Redressing investor-related concerns and restoring lustre to the India growth story will take a lot more time than UPA II has at its disposal
N Chandra Mohan Delhi
La affaire Agusta Westland is only the latest of the big-ticket corruption scandals that have bogged down the UPA government in its second innings in power. Policy paralysis has been its defining feature, barring a brief flurry of economic reforms since last September to avoid a ratings downgrade. The biggest casualty has been the growth story. During UPA I, India was one of the world’s fastest growing economies, with GDP growth averaging 8.5 per cent per annum from 2004-05 to 2008-09. This pace has sharply slackened thereafter, with growth expected to plunge to 5 per cent this year.
True to form, the UPA government is in denial that growth has entered a downward spiral. Top policymakers insist that this 5 per cent number — put out by the Central Statistical Organisation (CSO) — does not take into account turning points in recent economic performance, with the reality closer to, say, 5.5 per cent. Such a low number is inconvenient as it adversely impacts tax revenues and makes budgetary aggregates like fiscal and revenue deficits higher than they would otherwise be as a share of nominal GDP at market prices.
P Chidambaram, who is back as Union Finance Minister for the third time, truly has a challenge on his hands as he does not have the conjuncture of rapid growth that provided a favourable context for his earlier stints in the job. The faster pace of expansion during UPA I led to booming tax collections, which enabled him to fund flagship welfare schemes and adhere (not successfully) to the deficit reduction regime mandated by the FRBM Act, 2003. Now, with lower growth and less buoyant revenues, he has to bolster the UPA’s electoral chances in 2014 with giveaways while remaining fiscally responsible.
No doubt, it is true that even with a 5 per cent growth rate, India is still growing faster than the most powerful economies like the recession-hit Eurozone, US and Japan. But the pace of expansion here is nose-diving as fresh investments have ground to a halt. The recent reforms haven’t dispelled the mood of negative pessimism that has gripped investors — domestic and foreign — thanks to the policy paralysis during the first three years of UPA II. Corporate investment intentions have dried up. Major projects to build steel factories, roads and power generation facilities have been stalled.
Before stepping down as chairman of the $100 billion Tata Group, Ratan Tata, one of the most respected business leaders in the country, bemoaned the fact that investors are being driven away to outside geographies by the long delays in getting the requisite approvals, stretching for seven or eight years for a steel plant. This is also the fate of South Korea’s project to build a 12 million tonne steel plant in Jagatsinghpur district near the port town of Paradip in Orissa. The Memorandum of Understanding has lapsed and hasn’t been renewed. A protest movement has stalled the process of land acquisition.
Investment as a share of GDP has shrunk to 35 per cent in 2011-12 when compared to the high of 38 per cent in 2007-08. Even this fiscal, industrial output shrank for the second consecutive month in December 2012, thanks to weak investment. The capital goods industry’s output fell annually by 0.9 per cent, more sharply than the index of industrial production. Infrastructure companies like Larsen and Toubro, BHEL and Hindustan Construction reported poor sales during October-December 2012 and “their order books showed little hope for a turnaround”, according to the International Herald Tribune.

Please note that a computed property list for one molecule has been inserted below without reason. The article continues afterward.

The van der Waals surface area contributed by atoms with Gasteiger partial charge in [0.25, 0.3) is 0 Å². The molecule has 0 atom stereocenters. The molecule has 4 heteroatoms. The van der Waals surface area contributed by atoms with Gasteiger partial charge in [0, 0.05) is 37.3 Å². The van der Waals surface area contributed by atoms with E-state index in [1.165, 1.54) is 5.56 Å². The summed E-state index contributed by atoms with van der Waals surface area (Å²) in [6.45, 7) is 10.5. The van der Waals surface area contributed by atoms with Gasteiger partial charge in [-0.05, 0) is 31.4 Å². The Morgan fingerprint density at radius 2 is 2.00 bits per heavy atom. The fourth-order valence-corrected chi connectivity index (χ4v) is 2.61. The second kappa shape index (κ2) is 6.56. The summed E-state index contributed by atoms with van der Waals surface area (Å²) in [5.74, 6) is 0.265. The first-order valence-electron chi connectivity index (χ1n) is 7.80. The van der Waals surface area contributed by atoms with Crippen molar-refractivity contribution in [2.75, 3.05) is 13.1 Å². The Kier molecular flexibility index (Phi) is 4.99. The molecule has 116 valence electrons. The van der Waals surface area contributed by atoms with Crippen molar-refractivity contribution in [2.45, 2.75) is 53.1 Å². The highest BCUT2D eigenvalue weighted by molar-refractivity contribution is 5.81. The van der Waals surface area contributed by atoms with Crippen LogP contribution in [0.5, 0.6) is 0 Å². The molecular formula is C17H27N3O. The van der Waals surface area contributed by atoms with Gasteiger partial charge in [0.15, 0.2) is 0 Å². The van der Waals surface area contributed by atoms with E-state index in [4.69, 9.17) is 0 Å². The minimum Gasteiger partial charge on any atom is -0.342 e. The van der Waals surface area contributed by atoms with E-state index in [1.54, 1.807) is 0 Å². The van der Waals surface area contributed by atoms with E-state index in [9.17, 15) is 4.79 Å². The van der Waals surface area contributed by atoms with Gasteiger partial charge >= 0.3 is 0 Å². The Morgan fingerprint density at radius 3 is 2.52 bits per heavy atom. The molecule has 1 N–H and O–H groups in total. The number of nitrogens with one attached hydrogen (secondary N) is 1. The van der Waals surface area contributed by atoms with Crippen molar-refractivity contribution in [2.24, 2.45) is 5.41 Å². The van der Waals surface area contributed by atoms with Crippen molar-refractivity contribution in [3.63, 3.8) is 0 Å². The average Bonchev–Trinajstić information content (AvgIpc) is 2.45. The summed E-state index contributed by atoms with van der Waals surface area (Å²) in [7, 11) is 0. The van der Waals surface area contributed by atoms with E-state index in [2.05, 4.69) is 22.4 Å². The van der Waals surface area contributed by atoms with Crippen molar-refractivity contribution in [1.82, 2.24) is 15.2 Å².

Investments need to be financed by savings, domestic and foreign. Domestic savings have declined much sharply than domestic investments to decadal lows of 30.8 per cent of GDP in 2011-12 — largely due to a reduction in household savings in financial assets. In uncertain economic times, their preference is for splurging on physical assets like gold and real estate rather than at the bourses. The country imported 864 tonnes of this precious metal in 2012 despite higher import duties and sharp rise in prices according to the World Gold Council. Gold imports alone worked out to 3.5 per cent of GDP.
The massive investment-savings gap in 2011-12 obviously implies foreign savings of 4.2 per cent of GDP are required to finance the investment requirement. Another term for this gap is the current account deficit that is the broadest measure of the country’s imbalance in goods and services trade with the rest of the world. Reserve Bank Governor Duvvuri Subbarao has cautioned that India is headed for the highest ever current account deficit in 2012-13. The rupee has sunk like a stone in this milieu. Worse, this gap is being financed by volatile capital flows instead of foreign direct investments.
A 5 per cent growth rate may be bad for budgetary magnitudes but is a disaster for distributional outcomes. Policymakers should instead be worried that such a plunge devastates living standards and worsens poverty in the countryside. Slackening growth leads to an even greater widening of disparities between richer states and poorer states. Worrisome indeed is the prospect of such poor growth also being accompanied by widening disparities of income between the rich and poor. Unemployment is set to rise even further as the process of economic growth itself is jobless in nature.